The surprising secret to landing your dream job

 Here is the key to landing your dream job

You probably know this already – sending off 1000 job applications to find your dream job probably won’t work. In some cases, it will – I’m sure sending applications to a thousand different Starbucks would yield something, but for most of us in the field of knowledge work – the company is looking for someone who has a high degree of suitability for the role, the right experience and the right mindset. This doesn’t shine through if you send a boilerplate application off.

Let’s say that you arrived in a new city today and want to find a dream job in your field of expertise. What do you do? You would probably search on LinkedIn and google to see other recruitment sites that are active in the area. You would research what recruitment agencies are around and if they cater for your area of work. You might even post on social media that you are looking for work. And you know what, all of these things might work!

But here is the fundamental truth to landing your dream job:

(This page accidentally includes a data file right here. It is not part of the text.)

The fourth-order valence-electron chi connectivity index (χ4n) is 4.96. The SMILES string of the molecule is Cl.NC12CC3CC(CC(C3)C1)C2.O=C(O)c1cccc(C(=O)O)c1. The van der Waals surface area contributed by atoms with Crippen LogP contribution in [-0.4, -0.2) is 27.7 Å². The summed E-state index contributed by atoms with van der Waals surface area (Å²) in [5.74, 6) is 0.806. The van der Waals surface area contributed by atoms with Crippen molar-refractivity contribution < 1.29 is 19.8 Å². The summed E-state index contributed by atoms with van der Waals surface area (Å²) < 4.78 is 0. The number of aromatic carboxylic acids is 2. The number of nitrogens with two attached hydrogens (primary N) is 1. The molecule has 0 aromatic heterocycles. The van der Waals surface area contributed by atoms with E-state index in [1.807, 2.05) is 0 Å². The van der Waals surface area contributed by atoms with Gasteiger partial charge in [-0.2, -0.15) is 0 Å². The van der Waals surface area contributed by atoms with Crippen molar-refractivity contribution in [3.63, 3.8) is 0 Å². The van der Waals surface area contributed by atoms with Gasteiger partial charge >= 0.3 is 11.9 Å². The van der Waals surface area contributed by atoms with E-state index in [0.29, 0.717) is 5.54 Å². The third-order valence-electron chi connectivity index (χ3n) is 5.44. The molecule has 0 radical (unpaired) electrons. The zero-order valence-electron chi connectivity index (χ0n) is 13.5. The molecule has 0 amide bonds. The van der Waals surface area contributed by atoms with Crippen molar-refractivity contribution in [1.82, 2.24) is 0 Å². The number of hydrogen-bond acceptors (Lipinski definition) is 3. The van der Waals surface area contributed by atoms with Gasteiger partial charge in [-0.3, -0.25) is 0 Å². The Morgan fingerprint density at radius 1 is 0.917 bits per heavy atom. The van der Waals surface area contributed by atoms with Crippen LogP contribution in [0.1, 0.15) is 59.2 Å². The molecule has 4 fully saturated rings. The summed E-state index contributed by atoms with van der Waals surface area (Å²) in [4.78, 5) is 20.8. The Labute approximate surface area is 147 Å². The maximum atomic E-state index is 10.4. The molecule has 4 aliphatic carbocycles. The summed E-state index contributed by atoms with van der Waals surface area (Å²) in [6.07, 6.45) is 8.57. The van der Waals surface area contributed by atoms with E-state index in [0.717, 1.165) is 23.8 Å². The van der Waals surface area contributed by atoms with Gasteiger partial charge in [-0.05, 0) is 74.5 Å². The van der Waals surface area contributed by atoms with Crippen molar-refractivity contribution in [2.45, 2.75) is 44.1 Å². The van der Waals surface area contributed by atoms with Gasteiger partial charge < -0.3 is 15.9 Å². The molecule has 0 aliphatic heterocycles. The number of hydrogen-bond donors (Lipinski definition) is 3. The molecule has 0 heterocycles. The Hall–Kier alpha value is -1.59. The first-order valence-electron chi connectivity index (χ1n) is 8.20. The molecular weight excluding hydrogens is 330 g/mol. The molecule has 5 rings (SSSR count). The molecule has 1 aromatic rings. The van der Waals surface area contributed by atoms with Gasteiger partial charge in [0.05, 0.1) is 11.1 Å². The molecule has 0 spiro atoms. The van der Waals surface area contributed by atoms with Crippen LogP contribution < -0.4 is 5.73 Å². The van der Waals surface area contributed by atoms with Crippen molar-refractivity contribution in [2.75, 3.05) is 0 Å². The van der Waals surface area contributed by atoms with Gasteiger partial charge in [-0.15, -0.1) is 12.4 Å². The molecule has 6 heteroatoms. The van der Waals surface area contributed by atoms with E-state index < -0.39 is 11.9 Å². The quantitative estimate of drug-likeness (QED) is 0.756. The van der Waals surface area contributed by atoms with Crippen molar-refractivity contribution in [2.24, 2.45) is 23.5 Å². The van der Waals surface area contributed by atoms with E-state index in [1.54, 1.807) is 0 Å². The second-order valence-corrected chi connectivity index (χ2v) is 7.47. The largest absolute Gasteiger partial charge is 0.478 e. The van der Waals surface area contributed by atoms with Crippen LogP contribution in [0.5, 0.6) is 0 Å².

“You need to find the person who knows about this job not the job itself.”

All of the strategies above (LinkedIn, job sites, recruitment agencies, posting on twitter) all of those exist to help connect you to the person who knows about and is filling this job post. That’s what they do. And it’s fine – this is the common process today and it can work.

But there’s a better way to go about this. Be someone who knows this person. Before the job even arises. Get to a point of trust, familiarity and even have shared experiences if possible. Then assuming you are a good fit and qualified for the job (of course), you’re in prime territory. The question is whether such an approach is even possible, and of course the answer is yes, but with a little twist.

You can’t meet everyone in person in a city like New York or London. But you can identify and meet with the “connectors”. Start with the meetup hosts, the conference organizers, the entrepreneurs, investors, educators and communities. Don’t chat randomly to one person at the next event. Seek out the organizer, talk, identify things in common, help out, meet outside of the event and make your purpose clearly known to them. Because a recommendation or connection from this connector to the person with the job you want is effective proxies for knowing you themselves. You have come recommended from someone they trust.

So, ask yourself a different question. It is not “how do I get a dream job” but “how do I find the people that have the dream jobs”. You’ll approach it differently and be successful more quickly.

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